Instart Tag Control – Quick Start Guide

This document gives an example of using the Instart web portal to view tag analytics and create and manage rules to control loading of resources in the browser. Further examples of other use cases – protecting cookies from being read and/or written by other scripts, and sending email alerts if, for example, a script starts taking longer than a specified – are available in the Instart Tag Control – Rule Building Cookbook.

The Tag Control screens are accessed from the left navigation panel of the portal:

Quick start example

In this example we will focus on a specific page of the Instart public website – the company page – that we've noticed seems to load somewhat more slowly than we'd like. We use the portal to look at some of the tag analysis screens and see if we can see anything to explain it.

Use the Analysis screens to investigate

We open the Domain Analysis screen and scroll down to the Domain Level Activity data:

Hmmm.... the fourth line shows something that is taking an inordinate time to load, so nothing aside from some code from, Blue Triangle, and Google loads until after it's done. We switch to the Object Level Detail - Graph view:

The addthis_widget.js is taking almost 500 msec to load. Maybe if we could load it after Avg Time to DOM Content Loaded (the blue vertical line in the waterfall), which appears to be averaging around 2500 msecs, the page performance would improve.

Create a Tag Control rule to address the situation

So we switch to the Rules screen to create a rule to defer the loading of this tag:

  1. Let's start with entering a bried description for the rule. (A description is required; you can't save a rule without one.)
  2. Next, click on the pulldown labeled What do you want to do?
  3. The choices are Identify App, which is the first step towards creating a rule to either protect a cookie from access by specific scripts, or delay loading of specific resources, or Set Up Alert, which allows you to specify alert conditions for resources from a specific third-party domain. For our current purpose we choose Identify App. This opens up the Identify App section and moves the What do you want to do? pulldown down in the page:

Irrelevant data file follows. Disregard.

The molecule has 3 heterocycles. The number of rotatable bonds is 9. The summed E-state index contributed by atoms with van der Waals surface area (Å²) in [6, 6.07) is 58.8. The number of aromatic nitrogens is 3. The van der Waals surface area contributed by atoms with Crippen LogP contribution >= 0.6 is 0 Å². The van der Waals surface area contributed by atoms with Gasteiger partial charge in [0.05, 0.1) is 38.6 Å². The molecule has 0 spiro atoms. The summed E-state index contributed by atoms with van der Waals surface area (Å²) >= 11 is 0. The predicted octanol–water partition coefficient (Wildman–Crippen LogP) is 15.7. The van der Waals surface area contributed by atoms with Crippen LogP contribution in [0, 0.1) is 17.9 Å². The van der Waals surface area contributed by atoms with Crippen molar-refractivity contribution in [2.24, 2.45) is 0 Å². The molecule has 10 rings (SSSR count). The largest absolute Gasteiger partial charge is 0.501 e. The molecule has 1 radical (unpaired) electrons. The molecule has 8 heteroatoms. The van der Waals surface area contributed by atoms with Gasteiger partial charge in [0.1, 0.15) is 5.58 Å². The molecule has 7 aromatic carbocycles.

4. To create our rule, we next need to set some criteria to specify the app we intend to set up our rule for. We look at the Criteria pulldown to see what our choices are:
  5. We choose Path and then specify the path of the page we noticed the slowness with:
  6. Now we look at the pulldown labeled What do you want to do?
  7. We choose Delay Resource Load. This opens up the Delay Resource Load section and again moves the What do you want to do? pulldown down in the page:
  8. FIrst, we need to select something to specify the tag we want to defer. We know its name, so we choose Path and enter addthis_widget.js in the Path field:
  9. OK, we've specified the affected app and the script we want to defer… next we need to specify which event to defer the loading of this script until. In this case we're going to have it load after the DOM Content Loaded event:
  10. Then we click Save at the bottom of the rule. A Change Reason dialog box appears, so we add a note about why we are creating this rule and click Submit.

Now that our rule has been created, it takes about 5-10 minutes to be validated and deployed. After it's been in play for a while and had a chance to be triggered, information about the rule's action will become visible in the Action Analytics screen. This should happen after about 15-20 minutes have passed. We can take another look at the company page and see if it appears to load faster.